Dec. 7 (Bloomberg) -- Merck & Co., the second-largest U.S. drugmaker, may sell $2 billion of senior unsecured bonds as soon as today to help repay debt coming due in the next year.
Bank of America Corp. and JPMorgan Chase & Co. are managing the transaction, according to a filing with the Securities and Exchange Commission that didn’t specify the size or timing of the offering. Merck plans to sell $850 million of 5-year notes and $1.15 billion of 10-year debt, according to a person familiar with the transaction.
The drugmaker is marketing the securities almost two weeks after S&P raised its rating on the company one level to AA, citing moves to cut debt after its acquisition of Schering-Plough Corp. last year. Proceeds will be used for general corporate purposes, including the reduction of short-term debt, Merck said in the filing.
“Merck probably isn’t going to save a lot in interest expense by refinancing its short-term debt, but it’s still a good idea to address those maturities now while the bond market continues to be welcoming,” said Carol Levenson, director of research at Gimme Credit LLC in Chicago, said in an e-mail. “Taking advantage of the recent upgrade is also a good idea with regard to timing.”
The 5-year notes may yield 57 basis points more than similar-maturity Treasuries and the 10-year debt may pay a spread of about 77 basis points, said the person, who declined to be identified because terms aren’t set. A basis point is 0.01 percentage point.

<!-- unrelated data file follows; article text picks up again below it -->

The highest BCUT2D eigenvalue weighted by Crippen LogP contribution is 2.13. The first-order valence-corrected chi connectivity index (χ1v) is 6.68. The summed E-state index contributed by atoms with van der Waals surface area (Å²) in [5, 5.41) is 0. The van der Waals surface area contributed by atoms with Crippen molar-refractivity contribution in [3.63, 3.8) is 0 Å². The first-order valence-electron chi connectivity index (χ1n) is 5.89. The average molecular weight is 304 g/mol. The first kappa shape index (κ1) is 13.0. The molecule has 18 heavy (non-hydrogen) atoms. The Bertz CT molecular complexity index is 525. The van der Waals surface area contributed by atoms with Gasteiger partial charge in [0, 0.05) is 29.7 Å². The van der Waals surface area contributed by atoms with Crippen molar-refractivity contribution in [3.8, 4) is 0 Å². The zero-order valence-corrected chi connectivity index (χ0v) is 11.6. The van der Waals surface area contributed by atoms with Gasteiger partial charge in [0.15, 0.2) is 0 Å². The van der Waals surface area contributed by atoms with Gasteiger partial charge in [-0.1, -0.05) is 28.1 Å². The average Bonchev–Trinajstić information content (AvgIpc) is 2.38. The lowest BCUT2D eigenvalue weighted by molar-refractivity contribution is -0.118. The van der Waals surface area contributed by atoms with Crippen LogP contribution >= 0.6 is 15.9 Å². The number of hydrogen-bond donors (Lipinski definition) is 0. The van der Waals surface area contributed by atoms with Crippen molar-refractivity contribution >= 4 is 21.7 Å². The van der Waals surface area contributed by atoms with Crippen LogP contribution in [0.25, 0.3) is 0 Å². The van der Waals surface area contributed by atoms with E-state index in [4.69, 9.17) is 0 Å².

Moody’s Investors Service assigned Merck’s notes a grade of A1, one step lower than S&P. Merck benefits from “a relatively high standing in credit markets, with ready access to capital,” S&P said in its Nov. 24 statement.
The pharmaceuticals maker faced $4.1 billion of debt coming due in the 12 months ending Sept. 30, 2011, it said in today’s filing.
Merck last sold bonds in June 2009, when it raised $4.25 billion in a four-part offering, its largest ever, to help pay for the Schering-Plough takeover, according to data compiled by Bloomberg.
A $1 billion portion of 4 percent notes due June 2015 from that transaction traded at 109.4 cents on the dollar to yield 1.85 percent, or 27 basis points more than similar-maturity Treasuries, on Dec. 3, according Trace, the bond price reporting system of the Financial Industry Regulatory Authority.
Merck & Co., which acquired Schering-Plough last year, said Nov. 30 that its board of directors elected Kenneth C. Frazier, currently Merck’s president, as chief executive officer and president, as well as a member of the board, effective Jan. 1, 2011.
Pfizer Inc., based in New York, is the world’s largest drugmaker.
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